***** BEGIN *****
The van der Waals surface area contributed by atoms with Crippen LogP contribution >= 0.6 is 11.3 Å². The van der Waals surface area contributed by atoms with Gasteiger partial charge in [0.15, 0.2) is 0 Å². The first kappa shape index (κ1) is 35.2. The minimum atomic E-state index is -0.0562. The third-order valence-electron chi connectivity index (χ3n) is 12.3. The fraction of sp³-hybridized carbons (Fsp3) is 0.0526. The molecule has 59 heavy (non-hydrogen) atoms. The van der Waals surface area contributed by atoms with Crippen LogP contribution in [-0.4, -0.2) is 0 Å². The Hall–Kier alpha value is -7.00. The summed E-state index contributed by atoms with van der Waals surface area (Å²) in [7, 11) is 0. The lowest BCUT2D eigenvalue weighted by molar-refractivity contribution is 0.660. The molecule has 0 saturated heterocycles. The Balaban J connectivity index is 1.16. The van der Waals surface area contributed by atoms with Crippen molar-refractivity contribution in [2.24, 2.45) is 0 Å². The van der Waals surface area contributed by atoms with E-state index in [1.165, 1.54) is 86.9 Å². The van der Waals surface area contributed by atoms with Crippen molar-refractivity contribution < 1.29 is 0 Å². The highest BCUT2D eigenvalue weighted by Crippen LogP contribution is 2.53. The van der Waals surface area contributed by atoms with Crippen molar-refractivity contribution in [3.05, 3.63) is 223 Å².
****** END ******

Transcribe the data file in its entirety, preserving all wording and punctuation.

The van der Waals surface area contributed by atoms with Crippen LogP contribution >= 0.6 is 11.3 Å². The van der Waals surface area contributed by atoms with Gasteiger partial charge in [0.15, 0.2) is 0 Å². The first kappa shape index (κ1) is 35.2. The minimum atomic E-state index is -0.0562. The third-order valence-electron chi connectivity index (χ3n) is 12.3. The fraction of sp³-hybridized carbons (Fsp3) is 0.0526. The molecule has 59 heavy (non-hydrogen) atoms. The van der Waals surface area contributed by atoms with Crippen LogP contribution in [-0.4, -0.2) is 0 Å². The Hall–Kier alpha value is -7.00. The summed E-state index contributed by atoms with van der Waals surface area (Å²) in [7, 11) is 0. The lowest BCUT2D eigenvalue weighted by molar-refractivity contribution is 0.660. The molecule has 0 saturated heterocycles. The Balaban J connectivity index is 1.16. The van der Waals surface area contributed by atoms with Crippen molar-refractivity contribution in [2.24, 2.45) is 0 Å². The van der Waals surface area contributed by atoms with E-state index in [1.165, 1.54) is 86.9 Å². The van der Waals surface area contributed by atoms with Crippen molar-refractivity contribution < 1.29 is 0 Å². The highest BCUT2D eigenvalue weighted by Crippen LogP contribution is 2.53. The van der Waals surface area contributed by atoms with Crippen molar-refractivity contribution in [3.05, 3.63) is 223 Å².